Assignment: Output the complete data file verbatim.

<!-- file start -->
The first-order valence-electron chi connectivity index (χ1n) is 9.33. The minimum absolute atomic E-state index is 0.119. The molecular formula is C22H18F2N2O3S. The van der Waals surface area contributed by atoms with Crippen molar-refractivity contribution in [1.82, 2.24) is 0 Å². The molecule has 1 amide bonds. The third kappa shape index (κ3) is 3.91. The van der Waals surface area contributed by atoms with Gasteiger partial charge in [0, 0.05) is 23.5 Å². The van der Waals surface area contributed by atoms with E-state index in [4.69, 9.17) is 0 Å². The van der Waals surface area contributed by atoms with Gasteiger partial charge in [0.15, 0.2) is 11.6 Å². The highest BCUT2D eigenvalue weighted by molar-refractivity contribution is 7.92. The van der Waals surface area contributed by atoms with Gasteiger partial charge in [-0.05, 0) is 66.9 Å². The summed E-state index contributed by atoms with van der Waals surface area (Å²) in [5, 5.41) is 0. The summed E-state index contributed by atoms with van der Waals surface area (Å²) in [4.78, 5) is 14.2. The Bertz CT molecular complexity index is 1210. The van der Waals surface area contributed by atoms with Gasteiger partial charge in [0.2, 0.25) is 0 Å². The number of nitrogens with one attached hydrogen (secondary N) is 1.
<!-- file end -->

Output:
The first-order valence-electron chi connectivity index (χ1n) is 9.33. The minimum absolute atomic E-state index is 0.119. The molecular formula is C22H18F2N2O3S. The van der Waals surface area contributed by atoms with Crippen molar-refractivity contribution in [1.82, 2.24) is 0 Å². The molecule has 1 amide bonds. The third kappa shape index (κ3) is 3.91. The van der Waals surface area contributed by atoms with Gasteiger partial charge in [0, 0.05) is 23.5 Å². The van der Waals surface area contributed by atoms with E-state index in [4.69, 9.17) is 0 Å². The van der Waals surface area contributed by atoms with Gasteiger partial charge in [0.15, 0.2) is 11.6 Å². The highest BCUT2D eigenvalue weighted by molar-refractivity contribution is 7.92. The van der Waals surface area contributed by atoms with Gasteiger partial charge in [-0.05, 0) is 66.9 Å². The summed E-state index contributed by atoms with van der Waals surface area (Å²) in [5, 5.41) is 0. The summed E-state index contributed by atoms with van der Waals surface area (Å²) in [4.78, 5) is 14.2. The Bertz CT molecular complexity index is 1210. The van der Waals surface area contributed by atoms with Gasteiger partial charge in [0.2, 0.25) is 0 Å². The number of nitrogens with one attached hydrogen (secondary N) is 1.